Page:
In this blog, I want to explore the concept of socio-cultural capital as a teacher who appreciates the significance of transferable cultural and social capital in everyday teaching and learning. I
know, for example, that most scientific vocabulary and many critical terms in literacy and academic writing draw from European root words. This means that those students with European heritage and, in some cases, middle-class social capital have more immediate access to knowledge that will help them. While this is not a bad thing, it also means that students with estranged cultural heritage are at a disadvantage.
Assuming that this becomes the daily experience when scaled up, the learner is left with less agency with which to navigate their academic success.
Knowledge is not neutral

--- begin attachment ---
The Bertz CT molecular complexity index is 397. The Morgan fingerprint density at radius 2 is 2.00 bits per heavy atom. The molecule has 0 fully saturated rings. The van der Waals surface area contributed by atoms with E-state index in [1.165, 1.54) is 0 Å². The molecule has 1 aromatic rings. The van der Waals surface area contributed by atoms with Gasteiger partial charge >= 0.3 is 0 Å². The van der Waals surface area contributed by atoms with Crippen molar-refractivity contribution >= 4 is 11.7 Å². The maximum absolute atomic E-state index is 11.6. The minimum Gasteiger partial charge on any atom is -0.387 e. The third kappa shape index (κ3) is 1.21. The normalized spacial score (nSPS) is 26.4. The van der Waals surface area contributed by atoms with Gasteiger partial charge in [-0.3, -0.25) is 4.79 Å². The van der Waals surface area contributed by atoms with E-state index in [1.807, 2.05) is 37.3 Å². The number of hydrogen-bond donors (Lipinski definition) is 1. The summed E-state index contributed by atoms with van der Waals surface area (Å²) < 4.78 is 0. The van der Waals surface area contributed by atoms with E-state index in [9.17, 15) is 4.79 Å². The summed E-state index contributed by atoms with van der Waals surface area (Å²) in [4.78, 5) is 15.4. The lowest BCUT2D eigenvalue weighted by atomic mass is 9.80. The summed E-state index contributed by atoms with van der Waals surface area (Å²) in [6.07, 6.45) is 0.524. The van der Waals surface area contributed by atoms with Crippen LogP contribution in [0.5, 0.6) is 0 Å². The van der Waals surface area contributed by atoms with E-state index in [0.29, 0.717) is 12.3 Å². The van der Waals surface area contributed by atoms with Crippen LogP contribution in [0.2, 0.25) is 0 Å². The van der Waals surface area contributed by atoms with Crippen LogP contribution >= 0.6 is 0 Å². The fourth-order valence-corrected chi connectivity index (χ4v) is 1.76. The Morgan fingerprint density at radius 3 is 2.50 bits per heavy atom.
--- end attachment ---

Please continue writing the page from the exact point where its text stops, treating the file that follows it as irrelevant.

In my experience, parental literacy, native funds of knowledge and social speech codes play a critical role in how children access knowledge. I don’t think teachers always consider how students from backgrounds that are culturally alienated from the endorsed knowledge of the educational system are disadvantaged from the outset. This means that parental input and social
networks within native communities remain ineffective since the levels of literacy and ways of knowing stay impotent in boosting the academic prowess of their children.
Perhaps theorists like Bernstein and Gillborn hold the answers, as they explain how the educational system draws on language and speech codes peculiar to specific ethnic settings and alienated from others.
Knowledge is not neutral, as Ogbu (1990, Ogbu1992) elucidates; students whose cultural capital, funds of learning and social intelligence lay outside that endorsed by the education system become inherently disadvantaged.
What can we do to support our pupils?
So how can schools employ social capital as an intervention strategy to bridge the academic gap for disadvantaged students such as those with English as an additional language, disempowered ethnic minority groups and learners from low-income backgrounds?